Two days after my grandmother’s funeral, I walked my dad into the UNC Hospital Neurosurgery Unit. After seven months of pain and exhaustion, he planned this surgical removal of a synovial cyst from his lumbar spine. My grandmother’s death felt sudden but she planned it for years. After an emotionally draining week, I realized that both the death and surgery had the perfect dose of medical intervention.
From both sides, I come from a family of robust genes. At 91, my grandmother leaned on a cane but still walked every day. Her gastrointestinal plumbing remained as intact as her opinions about Obamacare. At 66, my father loves the physical labor of owning a plant nursery and maintaining a farm. Until this back condition, he had rarely called on heroic western medicine. Emphatically rejecting medical intervention, my grandma signed her first living will in 1979. Always independent, she never wanted to be hooked up to life support.
Entering the hospital with my dad, I keenly sensed of my health as autonomy. We were corralled into elevators and a system of costly Band-Aids for chronic disease. Usually I prefer the stairs and consistent, introspective steps self-care.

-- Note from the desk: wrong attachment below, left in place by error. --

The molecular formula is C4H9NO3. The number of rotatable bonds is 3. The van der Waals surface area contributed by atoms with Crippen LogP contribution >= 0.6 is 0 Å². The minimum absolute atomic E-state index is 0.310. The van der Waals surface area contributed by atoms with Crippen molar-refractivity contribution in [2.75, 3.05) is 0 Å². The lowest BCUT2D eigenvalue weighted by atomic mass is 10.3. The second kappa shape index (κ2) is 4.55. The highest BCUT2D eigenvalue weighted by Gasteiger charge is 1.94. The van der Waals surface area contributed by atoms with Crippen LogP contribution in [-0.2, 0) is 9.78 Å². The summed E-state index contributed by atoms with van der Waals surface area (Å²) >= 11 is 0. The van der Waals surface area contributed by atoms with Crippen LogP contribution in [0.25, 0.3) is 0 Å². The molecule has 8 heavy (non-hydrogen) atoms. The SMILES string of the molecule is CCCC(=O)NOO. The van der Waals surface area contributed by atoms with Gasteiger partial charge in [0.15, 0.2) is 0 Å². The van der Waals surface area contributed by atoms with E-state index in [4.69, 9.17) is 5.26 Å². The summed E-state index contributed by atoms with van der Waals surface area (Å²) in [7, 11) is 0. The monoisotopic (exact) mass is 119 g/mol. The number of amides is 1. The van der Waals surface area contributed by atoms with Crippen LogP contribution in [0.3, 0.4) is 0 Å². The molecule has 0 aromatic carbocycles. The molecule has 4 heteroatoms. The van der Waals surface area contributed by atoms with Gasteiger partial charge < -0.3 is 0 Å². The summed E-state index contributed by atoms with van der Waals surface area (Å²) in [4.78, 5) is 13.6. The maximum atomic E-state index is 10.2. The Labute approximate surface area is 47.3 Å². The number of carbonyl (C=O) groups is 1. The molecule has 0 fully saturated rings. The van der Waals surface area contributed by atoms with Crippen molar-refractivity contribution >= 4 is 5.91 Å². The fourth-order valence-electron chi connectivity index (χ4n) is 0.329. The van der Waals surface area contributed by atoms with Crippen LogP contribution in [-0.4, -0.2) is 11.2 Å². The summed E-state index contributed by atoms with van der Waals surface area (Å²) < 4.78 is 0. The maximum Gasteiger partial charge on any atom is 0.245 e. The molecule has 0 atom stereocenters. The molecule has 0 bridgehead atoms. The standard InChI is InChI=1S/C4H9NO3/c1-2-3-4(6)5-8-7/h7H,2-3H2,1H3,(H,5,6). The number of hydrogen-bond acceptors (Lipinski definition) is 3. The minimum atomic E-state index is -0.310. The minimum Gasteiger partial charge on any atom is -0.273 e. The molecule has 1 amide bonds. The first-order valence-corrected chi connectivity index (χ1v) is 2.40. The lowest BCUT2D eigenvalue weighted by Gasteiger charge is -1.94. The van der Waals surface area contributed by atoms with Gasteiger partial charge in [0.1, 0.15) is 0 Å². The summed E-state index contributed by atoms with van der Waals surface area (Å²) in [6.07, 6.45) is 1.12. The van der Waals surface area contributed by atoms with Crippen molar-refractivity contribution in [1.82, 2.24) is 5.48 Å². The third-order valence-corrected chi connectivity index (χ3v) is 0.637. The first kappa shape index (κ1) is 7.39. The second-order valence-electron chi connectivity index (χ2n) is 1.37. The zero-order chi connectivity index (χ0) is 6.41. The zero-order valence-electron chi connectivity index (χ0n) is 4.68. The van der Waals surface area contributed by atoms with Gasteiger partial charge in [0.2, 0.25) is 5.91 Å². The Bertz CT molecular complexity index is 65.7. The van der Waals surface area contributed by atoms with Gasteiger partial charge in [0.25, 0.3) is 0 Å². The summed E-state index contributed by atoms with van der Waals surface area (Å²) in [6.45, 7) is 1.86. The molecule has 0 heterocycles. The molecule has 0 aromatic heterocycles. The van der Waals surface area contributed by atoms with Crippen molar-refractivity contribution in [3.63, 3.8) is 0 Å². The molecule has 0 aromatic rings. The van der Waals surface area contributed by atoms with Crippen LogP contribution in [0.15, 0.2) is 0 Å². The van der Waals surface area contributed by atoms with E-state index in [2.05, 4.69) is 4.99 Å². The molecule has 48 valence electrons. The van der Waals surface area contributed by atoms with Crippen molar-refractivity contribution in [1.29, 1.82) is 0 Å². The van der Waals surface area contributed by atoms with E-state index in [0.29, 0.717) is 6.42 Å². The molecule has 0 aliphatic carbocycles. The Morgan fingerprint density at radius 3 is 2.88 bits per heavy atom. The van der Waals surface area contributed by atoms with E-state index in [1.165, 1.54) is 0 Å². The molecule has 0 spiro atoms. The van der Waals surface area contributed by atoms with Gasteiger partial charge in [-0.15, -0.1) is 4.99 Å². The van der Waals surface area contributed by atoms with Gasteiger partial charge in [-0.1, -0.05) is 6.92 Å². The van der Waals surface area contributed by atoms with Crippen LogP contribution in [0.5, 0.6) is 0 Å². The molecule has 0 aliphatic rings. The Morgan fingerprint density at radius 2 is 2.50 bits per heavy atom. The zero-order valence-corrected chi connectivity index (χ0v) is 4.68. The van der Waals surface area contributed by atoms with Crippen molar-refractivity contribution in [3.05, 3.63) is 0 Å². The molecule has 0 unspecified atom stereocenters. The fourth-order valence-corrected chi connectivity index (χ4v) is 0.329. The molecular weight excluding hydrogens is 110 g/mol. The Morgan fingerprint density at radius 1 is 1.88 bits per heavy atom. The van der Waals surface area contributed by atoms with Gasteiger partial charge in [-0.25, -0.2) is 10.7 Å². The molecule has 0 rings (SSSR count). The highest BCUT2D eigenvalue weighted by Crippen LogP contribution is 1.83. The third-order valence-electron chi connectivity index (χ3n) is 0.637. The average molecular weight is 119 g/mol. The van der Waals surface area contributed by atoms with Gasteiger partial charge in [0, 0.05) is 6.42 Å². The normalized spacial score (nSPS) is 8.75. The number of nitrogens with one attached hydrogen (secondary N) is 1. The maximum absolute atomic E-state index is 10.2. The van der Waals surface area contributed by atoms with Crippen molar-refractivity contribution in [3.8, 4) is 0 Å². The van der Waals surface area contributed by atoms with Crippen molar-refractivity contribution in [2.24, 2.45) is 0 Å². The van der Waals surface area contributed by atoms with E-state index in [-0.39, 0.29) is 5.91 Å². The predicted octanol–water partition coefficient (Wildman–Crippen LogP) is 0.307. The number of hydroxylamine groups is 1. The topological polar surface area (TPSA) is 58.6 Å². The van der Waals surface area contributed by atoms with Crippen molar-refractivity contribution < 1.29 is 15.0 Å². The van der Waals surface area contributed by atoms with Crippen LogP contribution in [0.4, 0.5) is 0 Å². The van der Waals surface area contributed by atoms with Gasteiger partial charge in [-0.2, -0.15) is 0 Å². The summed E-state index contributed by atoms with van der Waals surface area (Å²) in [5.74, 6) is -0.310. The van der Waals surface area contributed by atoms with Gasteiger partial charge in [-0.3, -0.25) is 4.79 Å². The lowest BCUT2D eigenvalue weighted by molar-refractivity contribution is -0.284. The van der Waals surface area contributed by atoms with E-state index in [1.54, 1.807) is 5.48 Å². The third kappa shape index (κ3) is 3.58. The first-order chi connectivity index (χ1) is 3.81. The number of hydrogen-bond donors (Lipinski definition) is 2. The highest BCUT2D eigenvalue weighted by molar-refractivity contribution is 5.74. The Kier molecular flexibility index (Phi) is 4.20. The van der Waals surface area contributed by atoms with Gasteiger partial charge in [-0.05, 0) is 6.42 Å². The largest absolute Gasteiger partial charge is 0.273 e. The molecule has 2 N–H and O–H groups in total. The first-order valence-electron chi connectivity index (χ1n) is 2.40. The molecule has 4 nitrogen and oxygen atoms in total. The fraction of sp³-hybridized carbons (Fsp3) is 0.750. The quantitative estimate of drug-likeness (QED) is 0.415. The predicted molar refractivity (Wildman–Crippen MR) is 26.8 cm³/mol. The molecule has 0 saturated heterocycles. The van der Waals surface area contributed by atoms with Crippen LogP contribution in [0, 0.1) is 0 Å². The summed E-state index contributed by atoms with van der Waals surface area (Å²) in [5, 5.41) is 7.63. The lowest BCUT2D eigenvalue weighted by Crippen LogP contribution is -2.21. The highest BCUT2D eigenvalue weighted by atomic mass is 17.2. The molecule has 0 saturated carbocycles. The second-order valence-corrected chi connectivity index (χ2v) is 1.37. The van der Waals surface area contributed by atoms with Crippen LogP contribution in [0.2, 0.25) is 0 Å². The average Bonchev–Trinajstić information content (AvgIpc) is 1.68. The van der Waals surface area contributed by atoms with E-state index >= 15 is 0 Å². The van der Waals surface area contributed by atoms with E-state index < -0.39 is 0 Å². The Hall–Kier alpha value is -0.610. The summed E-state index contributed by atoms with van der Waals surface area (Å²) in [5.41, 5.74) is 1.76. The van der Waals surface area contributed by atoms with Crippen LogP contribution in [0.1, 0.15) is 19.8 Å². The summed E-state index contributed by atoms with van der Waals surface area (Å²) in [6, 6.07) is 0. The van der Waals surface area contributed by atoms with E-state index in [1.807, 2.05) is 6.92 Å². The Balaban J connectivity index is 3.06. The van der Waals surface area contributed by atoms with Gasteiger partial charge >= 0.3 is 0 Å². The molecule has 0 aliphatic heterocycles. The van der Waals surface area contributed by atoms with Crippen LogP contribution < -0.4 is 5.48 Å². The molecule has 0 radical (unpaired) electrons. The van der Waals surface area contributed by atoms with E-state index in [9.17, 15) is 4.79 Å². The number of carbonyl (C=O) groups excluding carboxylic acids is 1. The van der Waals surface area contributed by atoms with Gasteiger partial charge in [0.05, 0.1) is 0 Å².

During the hours of pre-op, I noticed the patient in the next room was a prisoner. He prepared for surgery with two corrections officers and cuffs on his hands and feet. This antihero looked so depressing and expensive: enough to keep me doing squats, and eating chard, and staying out of trouble.
Despite investing in my health every day, I still pay into industrialized disease care. I want my ass covered if/when the shit hits the fan. Facing debilitating pain, a massage therapist suggested that my dad should strengthen his core. He didn’t need the canned response, he needed a shamanic surgeon.
After opening up Dad’s lumbar vertebrae, the surgeon avoided the more extensive spinal fusion. Recognizing Dad’s active and healthy baseline, the doctor expected a full recovery. Self-care is being your own hero.
At home in West Virginia a month later, my dad and I kayaked down the Greenbrier River. When the rapids tipped us over into an accidental but refreshing dip, I knew Dad wasn’t following doctor’s recovery orders but he was obviously back to normal. Carrying my grandmother’s legacy of feisty self-determination, I practice handstands while listening to “We Don’t Need Another Hero.” I’ll take care of myself but know I still may need a medical team for me like there was for Dad.